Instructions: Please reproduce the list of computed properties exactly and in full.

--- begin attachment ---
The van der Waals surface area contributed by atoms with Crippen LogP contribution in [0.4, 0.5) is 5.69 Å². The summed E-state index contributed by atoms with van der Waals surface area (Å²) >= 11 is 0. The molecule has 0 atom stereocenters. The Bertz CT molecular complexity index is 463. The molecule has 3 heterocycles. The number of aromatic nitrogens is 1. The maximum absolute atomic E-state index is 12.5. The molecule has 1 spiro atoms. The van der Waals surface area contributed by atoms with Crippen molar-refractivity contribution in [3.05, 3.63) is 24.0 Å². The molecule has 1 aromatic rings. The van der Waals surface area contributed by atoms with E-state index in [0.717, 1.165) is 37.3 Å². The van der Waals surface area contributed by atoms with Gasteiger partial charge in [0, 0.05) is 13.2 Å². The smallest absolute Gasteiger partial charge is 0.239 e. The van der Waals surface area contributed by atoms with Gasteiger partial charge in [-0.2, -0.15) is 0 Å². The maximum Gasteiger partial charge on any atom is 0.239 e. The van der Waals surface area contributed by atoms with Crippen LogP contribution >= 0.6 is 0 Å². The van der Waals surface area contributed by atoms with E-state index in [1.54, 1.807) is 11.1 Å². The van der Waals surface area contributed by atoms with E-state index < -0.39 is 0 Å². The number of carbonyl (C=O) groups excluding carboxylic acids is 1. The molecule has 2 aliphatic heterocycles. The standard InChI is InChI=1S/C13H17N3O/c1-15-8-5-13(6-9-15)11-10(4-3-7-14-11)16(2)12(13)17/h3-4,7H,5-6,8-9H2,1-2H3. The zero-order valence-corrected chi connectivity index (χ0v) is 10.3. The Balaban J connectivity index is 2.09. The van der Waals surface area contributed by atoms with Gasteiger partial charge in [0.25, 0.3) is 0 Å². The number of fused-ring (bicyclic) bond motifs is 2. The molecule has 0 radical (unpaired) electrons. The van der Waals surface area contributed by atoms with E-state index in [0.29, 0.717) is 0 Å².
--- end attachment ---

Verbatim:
The van der Waals surface area contributed by atoms with Crippen LogP contribution in [0.4, 0.5) is 5.69 Å². The summed E-state index contributed by atoms with van der Waals surface area (Å²) >= 11 is 0. The molecule has 0 atom stereocenters. The Bertz CT molecular complexity index is 463. The molecule has 3 heterocycles. The number of aromatic nitrogens is 1. The maximum absolute atomic E-state index is 12.5. The molecule has 1 spiro atoms. The van der Waals surface area contributed by atoms with Crippen molar-refractivity contribution in [3.05, 3.63) is 24.0 Å². The molecule has 1 aromatic rings. The van der Waals surface area contributed by atoms with E-state index in [0.717, 1.165) is 37.3 Å². The van der Waals surface area contributed by atoms with Gasteiger partial charge in [0, 0.05) is 13.2 Å². The smallest absolute Gasteiger partial charge is 0.239 e. The van der Waals surface area contributed by atoms with Gasteiger partial charge in [-0.2, -0.15) is 0 Å². The maximum Gasteiger partial charge on any atom is 0.239 e. The van der Waals surface area contributed by atoms with Crippen LogP contribution >= 0.6 is 0 Å². The van der Waals surface area contributed by atoms with E-state index in [1.54, 1.807) is 11.1 Å². The van der Waals surface area contributed by atoms with E-state index < -0.39 is 0 Å². The number of carbonyl (C=O) groups excluding carboxylic acids is 1. The molecule has 2 aliphatic heterocycles. The standard InChI is InChI=1S/C13H17N3O/c1-15-8-5-13(6-9-15)11-10(4-3-7-14-11)16(2)12(13)17/h3-4,7H,5-6,8-9H2,1-2H3. The zero-order valence-corrected chi connectivity index (χ0v) is 10.3. The Balaban J connectivity index is 2.09. The van der Waals surface area contributed by atoms with Gasteiger partial charge in [0.25, 0.3) is 0 Å². The number of fused-ring (bicyclic) bond motifs is 2. The molecule has 0 radical (unpaired) electrons. The van der Waals surface area contributed by atoms with E-state index in [0.29, 0.717) is 0 Å².